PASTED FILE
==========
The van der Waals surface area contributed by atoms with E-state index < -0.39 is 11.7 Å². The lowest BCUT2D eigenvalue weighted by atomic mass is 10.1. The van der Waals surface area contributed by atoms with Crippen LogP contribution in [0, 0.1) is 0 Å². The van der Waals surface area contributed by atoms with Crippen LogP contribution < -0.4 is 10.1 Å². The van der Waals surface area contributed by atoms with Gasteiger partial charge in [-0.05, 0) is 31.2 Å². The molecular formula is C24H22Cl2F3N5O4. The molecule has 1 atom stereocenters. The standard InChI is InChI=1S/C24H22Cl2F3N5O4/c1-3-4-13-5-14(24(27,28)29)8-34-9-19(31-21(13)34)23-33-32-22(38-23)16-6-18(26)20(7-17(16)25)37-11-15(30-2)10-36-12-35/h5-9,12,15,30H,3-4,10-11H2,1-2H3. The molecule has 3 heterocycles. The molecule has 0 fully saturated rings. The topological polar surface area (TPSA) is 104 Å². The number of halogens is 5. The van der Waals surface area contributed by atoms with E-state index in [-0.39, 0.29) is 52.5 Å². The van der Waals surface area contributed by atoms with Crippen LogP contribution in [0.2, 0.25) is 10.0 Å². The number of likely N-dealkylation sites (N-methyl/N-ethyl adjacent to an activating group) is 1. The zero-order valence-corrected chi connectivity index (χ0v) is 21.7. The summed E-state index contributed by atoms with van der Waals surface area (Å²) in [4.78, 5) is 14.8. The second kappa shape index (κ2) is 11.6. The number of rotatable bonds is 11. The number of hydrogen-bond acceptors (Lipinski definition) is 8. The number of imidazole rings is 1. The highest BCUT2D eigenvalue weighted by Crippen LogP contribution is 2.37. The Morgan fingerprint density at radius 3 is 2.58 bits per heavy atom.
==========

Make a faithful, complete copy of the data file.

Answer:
The van der Waals surface area contributed by atoms with E-state index < -0.39 is 11.7 Å². The lowest BCUT2D eigenvalue weighted by atomic mass is 10.1. The van der Waals surface area contributed by atoms with Crippen LogP contribution in [0, 0.1) is 0 Å². The van der Waals surface area contributed by atoms with Crippen LogP contribution < -0.4 is 10.1 Å². The van der Waals surface area contributed by atoms with Gasteiger partial charge in [-0.05, 0) is 31.2 Å². The molecular formula is C24H22Cl2F3N5O4. The molecule has 1 atom stereocenters. The standard InChI is InChI=1S/C24H22Cl2F3N5O4/c1-3-4-13-5-14(24(27,28)29)8-34-9-19(31-21(13)34)23-33-32-22(38-23)16-6-18(26)20(7-17(16)25)37-11-15(30-2)10-36-12-35/h5-9,12,15,30H,3-4,10-11H2,1-2H3. The molecule has 3 heterocycles. The molecule has 0 fully saturated rings. The topological polar surface area (TPSA) is 104 Å². The number of halogens is 5. The van der Waals surface area contributed by atoms with E-state index in [-0.39, 0.29) is 52.5 Å². The van der Waals surface area contributed by atoms with Crippen LogP contribution in [0.2, 0.25) is 10.0 Å². The number of likely N-dealkylation sites (N-methyl/N-ethyl adjacent to an activating group) is 1. The zero-order valence-corrected chi connectivity index (χ0v) is 21.7. The summed E-state index contributed by atoms with van der Waals surface area (Å²) in [4.78, 5) is 14.8. The second kappa shape index (κ2) is 11.6. The number of rotatable bonds is 11. The number of hydrogen-bond acceptors (Lipinski definition) is 8. The number of imidazole rings is 1. The highest BCUT2D eigenvalue weighted by Crippen LogP contribution is 2.37. The Morgan fingerprint density at radius 3 is 2.58 bits per heavy atom.